MPs say cash payers are being 'ripped off' by energy firms
Energy companies have been accused of "ripping off" consumers who do not pay their bills by direct debit. Government figures show that those paying by cash or cheque typically pay £114 a year more than those who make an automatic payment. Nearly 200 MPs have signed a House of Commons motion calling for an enquiry by the regulator, Ofgem. Energy companies responded by saying that the charges reflect the higher costs of processing the payments. But Robert Halfon, a backbench Conservative MP, said they amounted to a tax on some of the poorest in society. "Energy companies have been ripping the consumer off - have been fleecing the consumer- particularly the poor and pensioners, with their stealth tax for some time," he told BBC Radio's Five Live. He wants to see a cap of £24 a year on charges, or £2 a month, similar to the amount charged by BT on phone and broadband bills. BBC NEWS

Corruption in EU nations is 'breathtaking' says EU Commission
The extent of corruption in Europe is "breathtaking" and it costs the EU economy at least 120bn euros (£99bn) annually. EU Home Affairs Commissioner Cecilia Malmstroem has presented a full report on the problem, which interviewed EU citizens. She said the true cost of corruption was "probably much higher" than 120bn. Three-quarters of Europeans surveyed said that corruption was widespread, and more than half said the level had increased. The UK came out relatively well: only five people out of 1,115 - less than 1% - said they had been expected to pay a bribe. It was "the best result in all Europe", the report said. In Croatia, the Czech Republic, Lithuania, Bulgaria, Romania and Greece, between 6% and 29% of respondents said they had been asked for a bribe, or had been expected to pay one, in the past 12 months. There were also high levels of bribery in Poland (15%), Slovakia (14%) and Hungary (13%), where the most prevalent instances were in healthcare. But 64% of British respondents said they believed corruption to be widespread in the UK, while the EU average was 74% on that question. BBC NEWS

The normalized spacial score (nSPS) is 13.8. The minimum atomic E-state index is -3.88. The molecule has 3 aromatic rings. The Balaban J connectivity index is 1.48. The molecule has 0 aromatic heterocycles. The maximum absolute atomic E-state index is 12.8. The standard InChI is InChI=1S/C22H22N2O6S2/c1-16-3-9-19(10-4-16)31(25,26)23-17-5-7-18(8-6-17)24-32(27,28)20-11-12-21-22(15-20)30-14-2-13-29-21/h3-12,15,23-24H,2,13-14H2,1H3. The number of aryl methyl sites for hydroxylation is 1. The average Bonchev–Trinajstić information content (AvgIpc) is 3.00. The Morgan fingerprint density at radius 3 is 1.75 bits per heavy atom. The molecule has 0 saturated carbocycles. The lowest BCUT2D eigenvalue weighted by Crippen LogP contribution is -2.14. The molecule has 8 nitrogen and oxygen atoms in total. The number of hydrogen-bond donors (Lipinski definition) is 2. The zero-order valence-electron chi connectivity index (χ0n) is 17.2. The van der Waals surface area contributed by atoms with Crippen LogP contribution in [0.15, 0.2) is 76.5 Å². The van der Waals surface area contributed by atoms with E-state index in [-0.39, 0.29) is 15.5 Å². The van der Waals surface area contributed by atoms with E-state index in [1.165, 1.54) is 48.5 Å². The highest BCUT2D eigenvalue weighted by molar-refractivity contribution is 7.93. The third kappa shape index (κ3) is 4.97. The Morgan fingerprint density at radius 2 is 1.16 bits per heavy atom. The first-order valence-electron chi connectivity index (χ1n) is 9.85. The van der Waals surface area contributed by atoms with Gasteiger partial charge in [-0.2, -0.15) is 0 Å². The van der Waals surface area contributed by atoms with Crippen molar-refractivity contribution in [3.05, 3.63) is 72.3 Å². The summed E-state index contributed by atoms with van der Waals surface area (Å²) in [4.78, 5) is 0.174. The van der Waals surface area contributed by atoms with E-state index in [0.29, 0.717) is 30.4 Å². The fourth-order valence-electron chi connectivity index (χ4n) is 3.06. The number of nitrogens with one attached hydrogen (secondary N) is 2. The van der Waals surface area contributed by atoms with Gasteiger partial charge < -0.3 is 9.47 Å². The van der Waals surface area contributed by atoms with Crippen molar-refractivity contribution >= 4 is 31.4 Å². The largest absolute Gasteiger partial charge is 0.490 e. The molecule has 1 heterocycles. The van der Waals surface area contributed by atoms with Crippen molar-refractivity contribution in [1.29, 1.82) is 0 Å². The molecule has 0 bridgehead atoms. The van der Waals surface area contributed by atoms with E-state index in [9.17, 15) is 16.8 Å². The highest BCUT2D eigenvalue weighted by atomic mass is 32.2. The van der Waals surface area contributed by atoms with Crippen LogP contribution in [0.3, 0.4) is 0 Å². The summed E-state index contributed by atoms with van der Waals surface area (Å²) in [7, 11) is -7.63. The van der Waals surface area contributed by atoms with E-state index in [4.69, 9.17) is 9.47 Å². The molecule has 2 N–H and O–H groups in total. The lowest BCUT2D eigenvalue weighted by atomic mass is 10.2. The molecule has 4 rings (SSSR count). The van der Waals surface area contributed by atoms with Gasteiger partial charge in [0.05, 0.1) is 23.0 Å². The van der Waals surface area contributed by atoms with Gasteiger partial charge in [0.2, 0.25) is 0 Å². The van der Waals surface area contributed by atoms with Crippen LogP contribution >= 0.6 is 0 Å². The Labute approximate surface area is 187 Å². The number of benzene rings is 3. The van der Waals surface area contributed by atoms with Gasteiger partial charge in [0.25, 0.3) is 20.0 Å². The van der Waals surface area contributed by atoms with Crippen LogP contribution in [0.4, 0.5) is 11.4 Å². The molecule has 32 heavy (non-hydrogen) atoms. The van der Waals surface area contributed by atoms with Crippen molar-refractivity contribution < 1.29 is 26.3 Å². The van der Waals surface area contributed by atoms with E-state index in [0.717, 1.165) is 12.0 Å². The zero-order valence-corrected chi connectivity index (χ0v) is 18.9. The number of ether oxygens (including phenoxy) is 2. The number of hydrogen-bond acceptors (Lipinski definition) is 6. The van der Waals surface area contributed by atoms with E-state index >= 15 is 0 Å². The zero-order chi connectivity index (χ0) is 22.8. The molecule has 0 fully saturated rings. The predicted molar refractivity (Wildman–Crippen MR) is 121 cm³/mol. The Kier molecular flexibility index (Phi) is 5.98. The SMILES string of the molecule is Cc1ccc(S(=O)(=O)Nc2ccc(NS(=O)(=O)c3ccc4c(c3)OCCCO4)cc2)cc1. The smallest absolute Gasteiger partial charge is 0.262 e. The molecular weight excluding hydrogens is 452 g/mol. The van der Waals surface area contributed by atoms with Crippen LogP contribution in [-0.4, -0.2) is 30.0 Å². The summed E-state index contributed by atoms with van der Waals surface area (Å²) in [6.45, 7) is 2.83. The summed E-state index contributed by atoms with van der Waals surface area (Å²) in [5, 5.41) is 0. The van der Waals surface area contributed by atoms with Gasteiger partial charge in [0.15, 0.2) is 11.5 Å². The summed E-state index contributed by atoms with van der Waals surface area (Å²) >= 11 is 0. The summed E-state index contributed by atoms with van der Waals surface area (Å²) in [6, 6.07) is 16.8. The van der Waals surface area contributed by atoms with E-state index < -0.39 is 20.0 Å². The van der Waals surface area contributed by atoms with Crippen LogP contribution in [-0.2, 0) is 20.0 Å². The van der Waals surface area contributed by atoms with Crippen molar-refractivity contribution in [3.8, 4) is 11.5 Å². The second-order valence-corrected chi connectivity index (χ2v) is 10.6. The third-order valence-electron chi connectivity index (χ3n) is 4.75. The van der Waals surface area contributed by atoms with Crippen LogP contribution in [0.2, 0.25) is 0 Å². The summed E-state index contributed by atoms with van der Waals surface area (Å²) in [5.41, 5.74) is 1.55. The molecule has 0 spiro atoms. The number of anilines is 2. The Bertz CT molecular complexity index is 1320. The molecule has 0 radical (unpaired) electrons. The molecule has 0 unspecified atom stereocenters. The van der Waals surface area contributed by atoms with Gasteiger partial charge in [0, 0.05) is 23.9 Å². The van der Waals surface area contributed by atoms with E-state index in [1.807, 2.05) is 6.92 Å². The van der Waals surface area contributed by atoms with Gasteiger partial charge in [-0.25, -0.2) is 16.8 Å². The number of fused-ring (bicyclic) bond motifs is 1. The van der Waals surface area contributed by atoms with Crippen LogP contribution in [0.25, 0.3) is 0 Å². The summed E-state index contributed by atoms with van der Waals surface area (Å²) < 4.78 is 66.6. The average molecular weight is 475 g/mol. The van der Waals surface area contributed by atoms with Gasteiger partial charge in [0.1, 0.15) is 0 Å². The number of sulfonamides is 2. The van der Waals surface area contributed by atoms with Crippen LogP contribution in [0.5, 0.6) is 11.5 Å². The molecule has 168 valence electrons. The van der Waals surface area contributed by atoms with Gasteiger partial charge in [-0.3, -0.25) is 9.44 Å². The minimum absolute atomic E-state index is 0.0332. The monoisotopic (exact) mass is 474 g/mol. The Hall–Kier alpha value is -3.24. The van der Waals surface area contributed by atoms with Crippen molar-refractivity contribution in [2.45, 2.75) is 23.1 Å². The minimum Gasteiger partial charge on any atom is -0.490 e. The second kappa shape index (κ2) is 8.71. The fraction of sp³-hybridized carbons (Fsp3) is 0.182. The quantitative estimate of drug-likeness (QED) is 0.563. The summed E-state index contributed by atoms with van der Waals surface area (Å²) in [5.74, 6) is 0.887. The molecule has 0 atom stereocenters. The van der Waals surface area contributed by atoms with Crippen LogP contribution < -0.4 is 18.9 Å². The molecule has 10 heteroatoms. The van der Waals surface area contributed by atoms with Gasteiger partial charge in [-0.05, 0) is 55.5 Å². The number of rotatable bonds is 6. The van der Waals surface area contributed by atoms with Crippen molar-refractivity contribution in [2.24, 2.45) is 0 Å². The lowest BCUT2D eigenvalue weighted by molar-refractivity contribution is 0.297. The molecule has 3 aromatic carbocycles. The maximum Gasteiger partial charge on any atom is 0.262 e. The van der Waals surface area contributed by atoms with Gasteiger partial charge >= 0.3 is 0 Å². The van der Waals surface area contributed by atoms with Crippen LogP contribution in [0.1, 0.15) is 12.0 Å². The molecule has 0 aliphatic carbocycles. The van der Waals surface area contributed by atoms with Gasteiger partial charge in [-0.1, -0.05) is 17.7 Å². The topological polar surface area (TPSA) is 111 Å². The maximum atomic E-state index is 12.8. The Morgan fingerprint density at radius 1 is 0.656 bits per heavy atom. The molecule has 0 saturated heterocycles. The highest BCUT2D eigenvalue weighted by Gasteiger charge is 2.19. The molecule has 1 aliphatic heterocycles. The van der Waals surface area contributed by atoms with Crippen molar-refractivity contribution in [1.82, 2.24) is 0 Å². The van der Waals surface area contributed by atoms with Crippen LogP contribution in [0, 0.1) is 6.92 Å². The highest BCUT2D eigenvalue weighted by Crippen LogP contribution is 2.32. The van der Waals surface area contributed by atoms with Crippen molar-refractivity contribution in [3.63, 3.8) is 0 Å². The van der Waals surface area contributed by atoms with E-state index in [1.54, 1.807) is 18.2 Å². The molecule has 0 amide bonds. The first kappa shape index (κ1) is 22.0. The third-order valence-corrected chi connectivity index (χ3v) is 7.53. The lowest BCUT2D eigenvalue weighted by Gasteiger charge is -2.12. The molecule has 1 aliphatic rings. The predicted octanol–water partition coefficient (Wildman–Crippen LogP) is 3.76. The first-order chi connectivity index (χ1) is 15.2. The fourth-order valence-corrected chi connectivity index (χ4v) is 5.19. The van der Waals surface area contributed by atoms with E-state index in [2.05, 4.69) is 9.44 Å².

Gove gives green light to teachers to use tough sanctions to tackle bad behaviour
Updated government guidelines were sent to all schools in England this week, making clear that tough but proportionate punishments, ranging from writing lines to asking pupils to report at the school gates early in the morning, are just as crucial to an effective education as praising and rewarding good behaviour. Almost 1 in 3 secondary teachers - tens of thousands of teachers in hundreds of schools across the country - don’t feel confident using the powers they have to discipline pupils. GOVERNMENT PRESS RELEASE

...and just for fun here’s Speaker John Bercow telling education secretary Michael Gove off for shouting during Prime Minister's Questions, adding the "very over excitable individual" should write out 1,000 times that he will behave at the weekly session... BBC NEWS VIDEO

Lloyds Banking Group 'April share sale likely'
Lloyds has confirmed it plans to return more of the government's 32.7% stake to private investors. But the news came as it made yet another hefty provision of £1.8bn for mis-selling payment protection insurance (PPI) taking its total to £10bn. For all banks the bill is approaching £20bn, a compensation payout so large it has noticeably helped stimulate high street spending and growth. Lloyds has a market value of about £57bn, so at the current share price of 79.66p, selling 10% would raise £5.7bn. This share price is more than 56% up over the last 52-week period. The government paid 73.6p for its stake. BBC NEWS